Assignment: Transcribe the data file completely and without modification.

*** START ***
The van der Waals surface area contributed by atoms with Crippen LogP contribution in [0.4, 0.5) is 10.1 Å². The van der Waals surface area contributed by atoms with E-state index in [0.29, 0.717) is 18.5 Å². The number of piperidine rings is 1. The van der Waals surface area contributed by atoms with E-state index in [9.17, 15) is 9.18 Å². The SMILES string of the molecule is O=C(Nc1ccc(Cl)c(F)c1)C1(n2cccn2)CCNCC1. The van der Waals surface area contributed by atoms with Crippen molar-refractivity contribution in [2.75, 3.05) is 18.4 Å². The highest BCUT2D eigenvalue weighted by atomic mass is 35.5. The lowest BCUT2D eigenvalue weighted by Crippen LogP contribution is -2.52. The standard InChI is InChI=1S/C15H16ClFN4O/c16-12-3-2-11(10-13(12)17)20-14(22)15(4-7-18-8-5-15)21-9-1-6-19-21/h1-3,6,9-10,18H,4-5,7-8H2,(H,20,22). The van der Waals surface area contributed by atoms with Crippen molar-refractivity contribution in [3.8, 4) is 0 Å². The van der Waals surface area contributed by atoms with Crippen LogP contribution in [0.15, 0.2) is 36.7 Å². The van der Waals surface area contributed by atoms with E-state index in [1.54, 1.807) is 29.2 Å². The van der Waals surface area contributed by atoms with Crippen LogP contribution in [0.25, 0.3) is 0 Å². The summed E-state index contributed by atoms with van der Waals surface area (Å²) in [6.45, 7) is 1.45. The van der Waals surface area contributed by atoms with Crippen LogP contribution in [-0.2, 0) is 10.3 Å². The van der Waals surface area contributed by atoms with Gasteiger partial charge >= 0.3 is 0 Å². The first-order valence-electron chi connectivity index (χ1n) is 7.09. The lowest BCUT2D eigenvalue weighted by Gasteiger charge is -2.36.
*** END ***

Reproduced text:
The van der Waals surface area contributed by atoms with Crippen LogP contribution in [0.4, 0.5) is 10.1 Å². The van der Waals surface area contributed by atoms with E-state index in [0.29, 0.717) is 18.5 Å². The number of piperidine rings is 1. The van der Waals surface area contributed by atoms with E-state index in [9.17, 15) is 9.18 Å². The SMILES string of the molecule is O=C(Nc1ccc(Cl)c(F)c1)C1(n2cccn2)CCNCC1. The van der Waals surface area contributed by atoms with Crippen molar-refractivity contribution in [2.75, 3.05) is 18.4 Å². The highest BCUT2D eigenvalue weighted by atomic mass is 35.5. The lowest BCUT2D eigenvalue weighted by Crippen LogP contribution is -2.52. The standard InChI is InChI=1S/C15H16ClFN4O/c16-12-3-2-11(10-13(12)17)20-14(22)15(4-7-18-8-5-15)21-9-1-6-19-21/h1-3,6,9-10,18H,4-5,7-8H2,(H,20,22). The van der Waals surface area contributed by atoms with Crippen molar-refractivity contribution in [3.8, 4) is 0 Å². The van der Waals surface area contributed by atoms with Crippen LogP contribution in [0.15, 0.2) is 36.7 Å². The van der Waals surface area contributed by atoms with E-state index in [1.54, 1.807) is 29.2 Å². The van der Waals surface area contributed by atoms with Crippen LogP contribution in [0.25, 0.3) is 0 Å². The summed E-state index contributed by atoms with van der Waals surface area (Å²) in [6.45, 7) is 1.45. The van der Waals surface area contributed by atoms with Crippen LogP contribution in [-0.2, 0) is 10.3 Å². The van der Waals surface area contributed by atoms with Gasteiger partial charge >= 0.3 is 0 Å². The first-order valence-electron chi connectivity index (χ1n) is 7.09. The lowest BCUT2D eigenvalue weighted by Gasteiger charge is -2.36.